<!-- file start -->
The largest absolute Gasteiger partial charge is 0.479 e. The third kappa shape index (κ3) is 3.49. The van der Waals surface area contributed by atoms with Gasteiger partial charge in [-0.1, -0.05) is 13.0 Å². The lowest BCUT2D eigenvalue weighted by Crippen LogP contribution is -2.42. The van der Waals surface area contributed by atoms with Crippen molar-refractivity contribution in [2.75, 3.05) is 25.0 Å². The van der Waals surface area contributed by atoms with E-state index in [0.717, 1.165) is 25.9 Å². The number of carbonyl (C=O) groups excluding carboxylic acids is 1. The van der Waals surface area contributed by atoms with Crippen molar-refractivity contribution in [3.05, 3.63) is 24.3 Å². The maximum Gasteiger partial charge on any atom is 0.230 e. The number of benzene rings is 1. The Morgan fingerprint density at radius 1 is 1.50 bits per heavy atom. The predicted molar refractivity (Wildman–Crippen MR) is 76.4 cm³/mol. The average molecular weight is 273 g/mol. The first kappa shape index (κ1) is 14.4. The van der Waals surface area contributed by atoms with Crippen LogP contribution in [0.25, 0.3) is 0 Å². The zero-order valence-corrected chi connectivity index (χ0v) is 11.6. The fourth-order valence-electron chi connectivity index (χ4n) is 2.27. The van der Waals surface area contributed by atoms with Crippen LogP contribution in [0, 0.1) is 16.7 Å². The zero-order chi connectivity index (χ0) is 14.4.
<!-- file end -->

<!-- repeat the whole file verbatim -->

The largest absolute Gasteiger partial charge is 0.479 e. The third kappa shape index (κ3) is 3.49. The van der Waals surface area contributed by atoms with Gasteiger partial charge in [-0.1, -0.05) is 13.0 Å². The lowest BCUT2D eigenvalue weighted by Crippen LogP contribution is -2.42. The van der Waals surface area contributed by atoms with Crippen molar-refractivity contribution in [2.75, 3.05) is 25.0 Å². The van der Waals surface area contributed by atoms with E-state index in [0.717, 1.165) is 25.9 Å². The number of carbonyl (C=O) groups excluding carboxylic acids is 1. The van der Waals surface area contributed by atoms with Crippen molar-refractivity contribution in [3.05, 3.63) is 24.3 Å². The maximum Gasteiger partial charge on any atom is 0.230 e. The number of benzene rings is 1. The Morgan fingerprint density at radius 1 is 1.50 bits per heavy atom. The predicted molar refractivity (Wildman–Crippen MR) is 76.4 cm³/mol. The average molecular weight is 273 g/mol. The first kappa shape index (κ1) is 14.4. The van der Waals surface area contributed by atoms with Crippen LogP contribution in [0.25, 0.3) is 0 Å². The zero-order valence-corrected chi connectivity index (χ0v) is 11.6. The fourth-order valence-electron chi connectivity index (χ4n) is 2.27. The van der Waals surface area contributed by atoms with Crippen LogP contribution in [0, 0.1) is 16.7 Å². The zero-order chi connectivity index (χ0) is 14.4.